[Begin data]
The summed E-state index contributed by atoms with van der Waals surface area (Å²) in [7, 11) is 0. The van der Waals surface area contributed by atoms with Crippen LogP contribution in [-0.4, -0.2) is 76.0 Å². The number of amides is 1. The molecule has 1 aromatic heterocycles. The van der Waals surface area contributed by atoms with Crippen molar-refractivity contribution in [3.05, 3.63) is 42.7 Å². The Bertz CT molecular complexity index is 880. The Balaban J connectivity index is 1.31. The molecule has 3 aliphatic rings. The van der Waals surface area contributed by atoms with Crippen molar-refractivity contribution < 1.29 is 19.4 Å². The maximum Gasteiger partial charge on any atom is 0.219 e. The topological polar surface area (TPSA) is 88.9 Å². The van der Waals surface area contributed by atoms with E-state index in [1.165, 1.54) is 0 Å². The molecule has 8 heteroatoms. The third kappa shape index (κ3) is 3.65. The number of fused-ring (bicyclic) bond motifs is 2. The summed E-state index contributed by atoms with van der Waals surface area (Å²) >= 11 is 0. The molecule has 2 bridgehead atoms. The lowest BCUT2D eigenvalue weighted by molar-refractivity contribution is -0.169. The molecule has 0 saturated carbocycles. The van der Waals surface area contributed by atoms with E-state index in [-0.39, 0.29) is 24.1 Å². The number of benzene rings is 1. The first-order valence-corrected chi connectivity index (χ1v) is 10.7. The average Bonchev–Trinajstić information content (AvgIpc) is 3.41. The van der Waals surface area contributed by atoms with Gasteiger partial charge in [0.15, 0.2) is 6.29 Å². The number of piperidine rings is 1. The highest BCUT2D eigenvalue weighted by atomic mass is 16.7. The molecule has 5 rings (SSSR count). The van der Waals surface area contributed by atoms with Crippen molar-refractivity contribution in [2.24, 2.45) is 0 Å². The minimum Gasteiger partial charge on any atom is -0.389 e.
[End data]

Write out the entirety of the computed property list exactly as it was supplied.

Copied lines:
The summed E-state index contributed by atoms with van der Waals surface area (Å²) in [7, 11) is 0. The van der Waals surface area contributed by atoms with Crippen LogP contribution in [-0.4, -0.2) is 76.0 Å². The number of amides is 1. The molecule has 1 aromatic heterocycles. The van der Waals surface area contributed by atoms with Crippen molar-refractivity contribution in [3.05, 3.63) is 42.7 Å². The Bertz CT molecular complexity index is 880. The Balaban J connectivity index is 1.31. The molecule has 3 aliphatic rings. The van der Waals surface area contributed by atoms with Crippen molar-refractivity contribution < 1.29 is 19.4 Å². The maximum Gasteiger partial charge on any atom is 0.219 e. The topological polar surface area (TPSA) is 88.9 Å². The van der Waals surface area contributed by atoms with E-state index in [1.165, 1.54) is 0 Å². The molecule has 8 heteroatoms. The third kappa shape index (κ3) is 3.65. The number of fused-ring (bicyclic) bond motifs is 2. The summed E-state index contributed by atoms with van der Waals surface area (Å²) >= 11 is 0. The molecule has 2 bridgehead atoms. The lowest BCUT2D eigenvalue weighted by molar-refractivity contribution is -0.169. The molecule has 0 saturated carbocycles. The van der Waals surface area contributed by atoms with E-state index in [-0.39, 0.29) is 24.1 Å². The number of benzene rings is 1. The first-order valence-corrected chi connectivity index (χ1v) is 10.7. The average Bonchev–Trinajstić information content (AvgIpc) is 3.41. The van der Waals surface area contributed by atoms with Gasteiger partial charge in [0.15, 0.2) is 6.29 Å². The number of piperidine rings is 1. The highest BCUT2D eigenvalue weighted by atomic mass is 16.7. The molecule has 5 rings (SSSR count). The van der Waals surface area contributed by atoms with Crippen molar-refractivity contribution in [2.24, 2.45) is 0 Å². The minimum Gasteiger partial charge on any atom is -0.389 e.